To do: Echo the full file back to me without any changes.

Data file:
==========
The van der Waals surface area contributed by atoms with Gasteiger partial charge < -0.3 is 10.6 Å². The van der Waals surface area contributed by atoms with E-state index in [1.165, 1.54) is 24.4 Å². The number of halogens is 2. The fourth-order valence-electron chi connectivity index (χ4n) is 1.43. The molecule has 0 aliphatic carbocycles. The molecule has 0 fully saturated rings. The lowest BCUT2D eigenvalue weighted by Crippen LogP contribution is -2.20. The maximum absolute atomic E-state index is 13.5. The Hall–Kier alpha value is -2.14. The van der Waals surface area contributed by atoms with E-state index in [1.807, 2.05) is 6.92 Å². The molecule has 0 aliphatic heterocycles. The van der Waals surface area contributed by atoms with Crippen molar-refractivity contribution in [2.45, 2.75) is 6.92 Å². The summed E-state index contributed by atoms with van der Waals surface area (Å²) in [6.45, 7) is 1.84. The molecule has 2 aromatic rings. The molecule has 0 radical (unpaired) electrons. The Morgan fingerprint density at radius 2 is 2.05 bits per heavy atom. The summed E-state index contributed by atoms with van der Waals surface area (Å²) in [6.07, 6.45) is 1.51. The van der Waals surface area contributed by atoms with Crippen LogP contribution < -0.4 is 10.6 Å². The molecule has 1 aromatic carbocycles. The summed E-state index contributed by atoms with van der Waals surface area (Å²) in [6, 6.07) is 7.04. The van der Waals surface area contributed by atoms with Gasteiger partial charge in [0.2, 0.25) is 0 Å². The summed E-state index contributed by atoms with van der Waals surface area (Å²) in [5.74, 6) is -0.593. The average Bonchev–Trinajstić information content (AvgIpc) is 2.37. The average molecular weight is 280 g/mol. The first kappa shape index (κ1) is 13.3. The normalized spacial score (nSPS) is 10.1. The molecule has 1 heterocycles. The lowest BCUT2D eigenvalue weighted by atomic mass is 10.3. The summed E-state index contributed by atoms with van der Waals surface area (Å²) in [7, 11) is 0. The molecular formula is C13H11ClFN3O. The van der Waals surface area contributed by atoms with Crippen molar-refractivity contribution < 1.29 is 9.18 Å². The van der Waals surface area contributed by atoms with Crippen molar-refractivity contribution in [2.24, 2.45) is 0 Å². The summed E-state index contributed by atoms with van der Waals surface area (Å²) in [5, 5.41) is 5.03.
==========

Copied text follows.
The van der Waals surface area contributed by atoms with Gasteiger partial charge < -0.3 is 10.6 Å². The van der Waals surface area contributed by atoms with E-state index in [1.165, 1.54) is 24.4 Å². The number of halogens is 2. The fourth-order valence-electron chi connectivity index (χ4n) is 1.43. The molecule has 0 aliphatic carbocycles. The molecule has 0 fully saturated rings. The lowest BCUT2D eigenvalue weighted by Crippen LogP contribution is -2.20. The maximum absolute atomic E-state index is 13.5. The Hall–Kier alpha value is -2.14. The van der Waals surface area contributed by atoms with E-state index in [1.807, 2.05) is 6.92 Å². The molecule has 0 aliphatic heterocycles. The van der Waals surface area contributed by atoms with Crippen molar-refractivity contribution in [2.45, 2.75) is 6.92 Å². The summed E-state index contributed by atoms with van der Waals surface area (Å²) in [6.45, 7) is 1.84. The molecule has 2 aromatic rings. The molecule has 0 radical (unpaired) electrons. The Morgan fingerprint density at radius 2 is 2.05 bits per heavy atom. The summed E-state index contributed by atoms with van der Waals surface area (Å²) in [6.07, 6.45) is 1.51. The van der Waals surface area contributed by atoms with Crippen LogP contribution < -0.4 is 10.6 Å². The molecule has 1 aromatic carbocycles. The summed E-state index contributed by atoms with van der Waals surface area (Å²) in [6, 6.07) is 7.04. The van der Waals surface area contributed by atoms with Gasteiger partial charge in [0.2, 0.25) is 0 Å². The summed E-state index contributed by atoms with van der Waals surface area (Å²) in [5.74, 6) is -0.593. The average Bonchev–Trinajstić information content (AvgIpc) is 2.37. The average molecular weight is 280 g/mol. The first kappa shape index (κ1) is 13.3. The normalized spacial score (nSPS) is 10.1. The molecule has 1 heterocycles. The lowest BCUT2D eigenvalue weighted by atomic mass is 10.3. The summed E-state index contributed by atoms with van der Waals surface area (Å²) in [7, 11) is 0. The molecular formula is C13H11ClFN3O. The van der Waals surface area contributed by atoms with Crippen molar-refractivity contribution < 1.29 is 9.18 Å². The van der Waals surface area contributed by atoms with Crippen molar-refractivity contribution in [2.24, 2.45) is 0 Å². The summed E-state index contributed by atoms with van der Waals surface area (Å²) in [5, 5.41) is 5.03.